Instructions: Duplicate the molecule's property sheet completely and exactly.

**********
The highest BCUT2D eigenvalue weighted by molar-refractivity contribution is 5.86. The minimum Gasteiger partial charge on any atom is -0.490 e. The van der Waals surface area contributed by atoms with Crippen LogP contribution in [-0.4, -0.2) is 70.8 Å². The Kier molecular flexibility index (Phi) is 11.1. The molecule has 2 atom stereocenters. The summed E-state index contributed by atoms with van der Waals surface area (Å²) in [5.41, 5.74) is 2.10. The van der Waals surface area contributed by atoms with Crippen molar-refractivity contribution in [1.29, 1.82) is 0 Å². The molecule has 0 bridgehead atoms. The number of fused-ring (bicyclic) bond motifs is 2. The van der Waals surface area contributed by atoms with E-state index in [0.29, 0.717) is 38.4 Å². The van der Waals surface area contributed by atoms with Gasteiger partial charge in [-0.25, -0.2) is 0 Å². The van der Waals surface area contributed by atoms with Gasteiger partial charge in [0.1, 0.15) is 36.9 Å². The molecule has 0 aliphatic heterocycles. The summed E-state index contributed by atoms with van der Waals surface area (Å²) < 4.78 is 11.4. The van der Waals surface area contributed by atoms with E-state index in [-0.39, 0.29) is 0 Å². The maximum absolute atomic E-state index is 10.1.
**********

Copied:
The highest BCUT2D eigenvalue weighted by molar-refractivity contribution is 5.86. The minimum Gasteiger partial charge on any atom is -0.490 e. The van der Waals surface area contributed by atoms with Crippen LogP contribution in [-0.4, -0.2) is 70.8 Å². The Kier molecular flexibility index (Phi) is 11.1. The molecule has 2 atom stereocenters. The summed E-state index contributed by atoms with van der Waals surface area (Å²) in [5.41, 5.74) is 2.10. The van der Waals surface area contributed by atoms with Crippen molar-refractivity contribution in [1.29, 1.82) is 0 Å². The molecule has 0 bridgehead atoms. The number of fused-ring (bicyclic) bond motifs is 2. The van der Waals surface area contributed by atoms with E-state index in [0.29, 0.717) is 38.4 Å². The van der Waals surface area contributed by atoms with Gasteiger partial charge in [-0.25, -0.2) is 0 Å². The van der Waals surface area contributed by atoms with Gasteiger partial charge in [0.1, 0.15) is 36.9 Å². The molecule has 0 aliphatic heterocycles. The summed E-state index contributed by atoms with van der Waals surface area (Å²) < 4.78 is 11.4. The van der Waals surface area contributed by atoms with E-state index in [-0.39, 0.29) is 0 Å². The maximum absolute atomic E-state index is 10.1.